I am excited to welcome Vivienne Tuffnell who is here to talk about a scene from The Bet, a book of ‘family secrets and wounded souls’ – as quoted by a five star Amazon reviewer.
My Twitter bio said writer, poet, explorer and mystic and that probably says it all quite neatly. I’ve written stories my whole life, even before I could actually read. My father mistakenly allowed me to use his typewriter from an early age and I was hooked. I’m not sure the typewriter survived very long having me bash out strings of letters in the belief that what I had in my head would magically transform into words others can read. I’ve got better at that. I write novels, short stories and poetry, and I also blog at http://zenandtheartoftightropewalking.wordpress.com
It’s very difficult to pinpoint favourite scenes but having narrowed it down, this scene from The Bet stands out as it comes at a crucial point in the narrative. The whole novel is written in two narrative strands, one labelled Then, one labelled Now.
This scene, from chapter six is from the Then strand. The driving force of the novel is the bet from the title: one woman challenges another to track down and seduce “the one that got away”. The fact that the male in question had been only fourteen at the time of the first attempted seduction isn’t something that bothers either woman; he becomes prey, not a person. This scene delineates the level of obsession that Jenny is already subject to by the time she finally meets the object of her hunt, Antony Ashurst. Set in a wing of a museum closed for refurbishment, this meeting might be seen by Jenny as serendipity as her attempts to find Ashurst have so far failed; she knows him instantaneously, as she was told she would. Ashurst, however, is at this stage oblivious of her and her quest.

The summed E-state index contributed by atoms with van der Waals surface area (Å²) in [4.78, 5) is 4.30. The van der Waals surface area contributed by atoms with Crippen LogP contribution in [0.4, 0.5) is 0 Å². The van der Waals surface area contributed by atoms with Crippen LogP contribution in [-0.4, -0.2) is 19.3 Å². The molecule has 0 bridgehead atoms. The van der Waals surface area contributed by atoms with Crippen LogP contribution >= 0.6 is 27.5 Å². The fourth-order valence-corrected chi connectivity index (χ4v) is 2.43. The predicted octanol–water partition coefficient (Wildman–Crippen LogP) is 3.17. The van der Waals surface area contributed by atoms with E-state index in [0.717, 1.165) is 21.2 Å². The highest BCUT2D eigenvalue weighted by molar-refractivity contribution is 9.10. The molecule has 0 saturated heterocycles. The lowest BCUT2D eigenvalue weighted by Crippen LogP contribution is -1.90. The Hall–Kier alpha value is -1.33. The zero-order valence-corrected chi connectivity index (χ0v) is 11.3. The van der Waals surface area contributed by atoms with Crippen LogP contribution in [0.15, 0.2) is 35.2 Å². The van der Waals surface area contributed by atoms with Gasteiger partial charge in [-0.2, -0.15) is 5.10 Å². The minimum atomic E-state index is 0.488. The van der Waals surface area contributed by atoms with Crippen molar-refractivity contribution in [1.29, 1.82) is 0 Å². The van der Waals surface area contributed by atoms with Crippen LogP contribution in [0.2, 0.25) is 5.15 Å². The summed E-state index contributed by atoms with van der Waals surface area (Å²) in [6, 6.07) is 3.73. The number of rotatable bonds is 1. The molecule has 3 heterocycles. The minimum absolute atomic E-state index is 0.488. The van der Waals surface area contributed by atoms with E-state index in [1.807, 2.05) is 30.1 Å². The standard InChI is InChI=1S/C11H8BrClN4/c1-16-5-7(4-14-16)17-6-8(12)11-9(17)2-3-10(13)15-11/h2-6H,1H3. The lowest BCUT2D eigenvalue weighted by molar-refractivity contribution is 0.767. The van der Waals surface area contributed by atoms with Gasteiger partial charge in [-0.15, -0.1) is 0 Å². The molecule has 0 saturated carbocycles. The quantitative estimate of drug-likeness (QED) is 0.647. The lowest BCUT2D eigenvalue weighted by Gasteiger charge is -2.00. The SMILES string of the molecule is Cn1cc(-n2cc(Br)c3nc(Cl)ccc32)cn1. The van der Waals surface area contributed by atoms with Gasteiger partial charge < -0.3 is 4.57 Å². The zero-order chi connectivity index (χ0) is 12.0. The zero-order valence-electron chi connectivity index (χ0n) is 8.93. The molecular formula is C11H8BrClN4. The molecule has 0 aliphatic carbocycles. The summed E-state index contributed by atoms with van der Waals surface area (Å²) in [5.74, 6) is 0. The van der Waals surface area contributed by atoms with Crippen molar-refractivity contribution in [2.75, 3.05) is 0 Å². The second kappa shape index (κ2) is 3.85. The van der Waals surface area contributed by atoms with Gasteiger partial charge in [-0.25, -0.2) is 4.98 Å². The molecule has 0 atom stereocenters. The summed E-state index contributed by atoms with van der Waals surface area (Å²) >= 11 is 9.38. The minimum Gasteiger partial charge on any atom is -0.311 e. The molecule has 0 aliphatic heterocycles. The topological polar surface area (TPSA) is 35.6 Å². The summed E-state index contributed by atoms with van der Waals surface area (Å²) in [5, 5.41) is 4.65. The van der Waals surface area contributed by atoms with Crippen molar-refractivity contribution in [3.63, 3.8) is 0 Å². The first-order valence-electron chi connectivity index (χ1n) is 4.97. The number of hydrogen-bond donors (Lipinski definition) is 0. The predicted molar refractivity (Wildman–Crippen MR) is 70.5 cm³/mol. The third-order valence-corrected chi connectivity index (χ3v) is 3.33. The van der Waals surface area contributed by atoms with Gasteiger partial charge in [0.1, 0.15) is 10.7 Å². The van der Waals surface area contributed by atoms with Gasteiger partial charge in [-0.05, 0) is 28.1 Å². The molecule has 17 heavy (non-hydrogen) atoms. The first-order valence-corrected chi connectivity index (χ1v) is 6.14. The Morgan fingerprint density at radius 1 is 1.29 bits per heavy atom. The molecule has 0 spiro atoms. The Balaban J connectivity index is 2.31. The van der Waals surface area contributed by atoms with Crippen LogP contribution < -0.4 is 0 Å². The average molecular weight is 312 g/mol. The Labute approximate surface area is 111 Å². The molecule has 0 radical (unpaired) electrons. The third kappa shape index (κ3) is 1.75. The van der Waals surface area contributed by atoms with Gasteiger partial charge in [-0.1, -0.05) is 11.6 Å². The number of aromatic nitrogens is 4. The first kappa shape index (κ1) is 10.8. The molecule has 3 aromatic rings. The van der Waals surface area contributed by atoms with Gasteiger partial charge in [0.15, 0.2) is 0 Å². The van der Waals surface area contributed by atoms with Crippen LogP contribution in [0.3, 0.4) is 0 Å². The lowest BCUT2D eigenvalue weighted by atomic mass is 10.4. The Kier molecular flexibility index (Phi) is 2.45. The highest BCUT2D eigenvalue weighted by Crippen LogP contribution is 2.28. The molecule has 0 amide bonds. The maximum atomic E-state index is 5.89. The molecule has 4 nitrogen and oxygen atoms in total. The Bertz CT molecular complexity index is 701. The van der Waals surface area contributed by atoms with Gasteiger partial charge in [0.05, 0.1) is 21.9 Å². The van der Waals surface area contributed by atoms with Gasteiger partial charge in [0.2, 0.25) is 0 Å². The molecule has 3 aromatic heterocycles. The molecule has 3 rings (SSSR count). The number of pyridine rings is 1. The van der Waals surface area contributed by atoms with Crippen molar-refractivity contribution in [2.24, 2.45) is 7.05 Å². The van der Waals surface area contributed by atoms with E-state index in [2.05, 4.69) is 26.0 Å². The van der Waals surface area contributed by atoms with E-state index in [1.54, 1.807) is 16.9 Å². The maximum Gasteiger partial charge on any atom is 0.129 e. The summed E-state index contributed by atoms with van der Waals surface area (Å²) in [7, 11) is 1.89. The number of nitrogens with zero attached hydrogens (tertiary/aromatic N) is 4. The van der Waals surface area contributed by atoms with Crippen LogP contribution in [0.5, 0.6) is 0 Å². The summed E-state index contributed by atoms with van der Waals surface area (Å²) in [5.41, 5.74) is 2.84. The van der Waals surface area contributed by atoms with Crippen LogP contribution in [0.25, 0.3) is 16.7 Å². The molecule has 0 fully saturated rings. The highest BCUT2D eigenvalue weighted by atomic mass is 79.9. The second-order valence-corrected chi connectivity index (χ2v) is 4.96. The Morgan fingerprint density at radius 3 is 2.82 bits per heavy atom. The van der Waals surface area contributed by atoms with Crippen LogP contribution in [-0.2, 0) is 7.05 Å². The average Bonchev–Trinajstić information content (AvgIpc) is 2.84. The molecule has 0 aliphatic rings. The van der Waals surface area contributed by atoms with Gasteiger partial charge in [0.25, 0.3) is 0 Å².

It’s this that made the scene so powerful to write; it’s one of those meetings where one party knows how significant it is, yet the other remains innocent of the whole matter. There’s a hint of coming tragedy in this innocence; all the stuffed and posed animals in glass cases, like hunting trophies, looking on, all glassy-eyed, immobile, and helpless.
Greville Thornicroft was about sixty and tweedy, very like a caricature of the eccentric archaeologist, but his grey eyes seemed kind behind a gruff manner.
“Do come upstairs to my office,” he said. “We can discuss the visit in more detail there.”
More detail possibly, but certainly not more comfort. His office was packed with shelves crammed full of neatly labelled boxes and cartons. A stuffed owl sat on the shelf behind his desk, looking down on her with shiny glass eyes that looked scarily real, and the only spare chair was occupied by a stuffed badger.
“Just put it on the floor,” he said vaguely when she held it up. “I did say work was still very much in progress. The powers that be want a more up-to-date museum, more hands-on stuff,” he used the phrase with evident distaste, “more accessible, whatever they mean by that. Living history; that sort of thing. No more Victorian cases of dead things. Yes well, that’s all fine and good, but the money only goes so far, and then what are we meant to do with all the dead things in glass cases?”
“I really don’t have any idea, Dr Thornicroft,” Jenny said politely.